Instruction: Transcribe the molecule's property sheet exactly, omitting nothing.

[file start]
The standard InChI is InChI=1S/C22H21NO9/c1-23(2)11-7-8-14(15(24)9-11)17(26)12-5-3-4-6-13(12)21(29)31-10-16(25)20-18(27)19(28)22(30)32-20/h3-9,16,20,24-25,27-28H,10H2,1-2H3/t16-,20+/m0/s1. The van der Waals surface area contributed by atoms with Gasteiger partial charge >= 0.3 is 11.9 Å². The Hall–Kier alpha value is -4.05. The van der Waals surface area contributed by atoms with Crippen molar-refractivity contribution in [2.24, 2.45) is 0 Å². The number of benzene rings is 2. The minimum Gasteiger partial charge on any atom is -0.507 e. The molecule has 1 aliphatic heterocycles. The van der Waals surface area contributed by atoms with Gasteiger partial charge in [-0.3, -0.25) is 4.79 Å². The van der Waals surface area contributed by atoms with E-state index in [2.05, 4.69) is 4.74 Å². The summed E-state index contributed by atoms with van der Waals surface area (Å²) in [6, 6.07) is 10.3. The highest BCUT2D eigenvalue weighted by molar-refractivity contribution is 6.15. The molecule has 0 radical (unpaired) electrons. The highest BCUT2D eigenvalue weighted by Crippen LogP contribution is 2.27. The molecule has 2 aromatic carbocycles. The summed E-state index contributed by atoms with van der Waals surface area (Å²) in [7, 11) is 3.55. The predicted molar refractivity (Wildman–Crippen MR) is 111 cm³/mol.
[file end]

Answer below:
The standard InChI is InChI=1S/C22H21NO9/c1-23(2)11-7-8-14(15(24)9-11)17(26)12-5-3-4-6-13(12)21(29)31-10-16(25)20-18(27)19(28)22(30)32-20/h3-9,16,20,24-25,27-28H,10H2,1-2H3/t16-,20+/m0/s1. The van der Waals surface area contributed by atoms with Gasteiger partial charge >= 0.3 is 11.9 Å². The Hall–Kier alpha value is -4.05. The van der Waals surface area contributed by atoms with Crippen molar-refractivity contribution in [2.24, 2.45) is 0 Å². The number of benzene rings is 2. The minimum Gasteiger partial charge on any atom is -0.507 e. The molecule has 1 aliphatic heterocycles. The van der Waals surface area contributed by atoms with Gasteiger partial charge in [-0.3, -0.25) is 4.79 Å². The van der Waals surface area contributed by atoms with E-state index in [2.05, 4.69) is 4.74 Å². The summed E-state index contributed by atoms with van der Waals surface area (Å²) in [6, 6.07) is 10.3. The highest BCUT2D eigenvalue weighted by molar-refractivity contribution is 6.15. The molecule has 0 radical (unpaired) electrons. The highest BCUT2D eigenvalue weighted by Crippen LogP contribution is 2.27. The molecule has 2 aromatic carbocycles. The summed E-state index contributed by atoms with van der Waals surface area (Å²) in [7, 11) is 3.55. The predicted molar refractivity (Wildman–Crippen MR) is 111 cm³/mol.